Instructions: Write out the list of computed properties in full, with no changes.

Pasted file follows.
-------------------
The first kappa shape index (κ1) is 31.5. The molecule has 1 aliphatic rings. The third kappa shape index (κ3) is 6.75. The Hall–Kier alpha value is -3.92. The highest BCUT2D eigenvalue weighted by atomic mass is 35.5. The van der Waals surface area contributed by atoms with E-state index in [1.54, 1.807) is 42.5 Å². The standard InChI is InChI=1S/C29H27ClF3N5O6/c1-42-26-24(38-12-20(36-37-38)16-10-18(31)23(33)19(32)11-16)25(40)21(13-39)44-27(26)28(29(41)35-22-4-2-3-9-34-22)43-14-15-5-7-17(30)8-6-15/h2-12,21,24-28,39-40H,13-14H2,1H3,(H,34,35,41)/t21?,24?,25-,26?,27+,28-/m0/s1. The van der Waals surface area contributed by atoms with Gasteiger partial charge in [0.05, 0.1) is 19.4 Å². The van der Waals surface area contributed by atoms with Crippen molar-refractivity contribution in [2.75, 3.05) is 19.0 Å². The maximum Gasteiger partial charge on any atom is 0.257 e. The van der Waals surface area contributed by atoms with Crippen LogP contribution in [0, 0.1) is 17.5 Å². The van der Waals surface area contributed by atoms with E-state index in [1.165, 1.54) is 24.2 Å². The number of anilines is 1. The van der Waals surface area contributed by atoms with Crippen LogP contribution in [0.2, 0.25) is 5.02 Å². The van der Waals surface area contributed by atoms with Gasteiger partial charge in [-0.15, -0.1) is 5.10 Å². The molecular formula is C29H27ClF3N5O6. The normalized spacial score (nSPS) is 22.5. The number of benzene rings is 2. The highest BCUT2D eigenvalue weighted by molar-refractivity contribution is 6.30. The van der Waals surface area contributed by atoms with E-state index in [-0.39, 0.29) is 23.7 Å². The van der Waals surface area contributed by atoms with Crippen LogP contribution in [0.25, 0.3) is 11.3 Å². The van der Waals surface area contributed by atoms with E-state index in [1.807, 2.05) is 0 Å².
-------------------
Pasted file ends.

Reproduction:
The first kappa shape index (κ1) is 31.5. The molecule has 1 aliphatic rings. The third kappa shape index (κ3) is 6.75. The Hall–Kier alpha value is -3.92. The highest BCUT2D eigenvalue weighted by atomic mass is 35.5. The van der Waals surface area contributed by atoms with E-state index in [1.54, 1.807) is 42.5 Å². The standard InChI is InChI=1S/C29H27ClF3N5O6/c1-42-26-24(38-12-20(36-37-38)16-10-18(31)23(33)19(32)11-16)25(40)21(13-39)44-27(26)28(29(41)35-22-4-2-3-9-34-22)43-14-15-5-7-17(30)8-6-15/h2-12,21,24-28,39-40H,13-14H2,1H3,(H,34,35,41)/t21?,24?,25-,26?,27+,28-/m0/s1. The van der Waals surface area contributed by atoms with Gasteiger partial charge in [0.05, 0.1) is 19.4 Å². The van der Waals surface area contributed by atoms with Crippen molar-refractivity contribution in [2.75, 3.05) is 19.0 Å². The maximum Gasteiger partial charge on any atom is 0.257 e. The van der Waals surface area contributed by atoms with Crippen LogP contribution in [0, 0.1) is 17.5 Å². The van der Waals surface area contributed by atoms with E-state index in [1.165, 1.54) is 24.2 Å². The number of anilines is 1. The van der Waals surface area contributed by atoms with Crippen LogP contribution in [0.2, 0.25) is 5.02 Å². The van der Waals surface area contributed by atoms with Gasteiger partial charge in [-0.15, -0.1) is 5.10 Å². The molecular formula is C29H27ClF3N5O6. The normalized spacial score (nSPS) is 22.5. The number of benzene rings is 2. The highest BCUT2D eigenvalue weighted by molar-refractivity contribution is 6.30. The van der Waals surface area contributed by atoms with E-state index in [-0.39, 0.29) is 23.7 Å². The van der Waals surface area contributed by atoms with Crippen LogP contribution in [0.25, 0.3) is 11.3 Å². The van der Waals surface area contributed by atoms with E-state index in [1.807, 2.05) is 0 Å².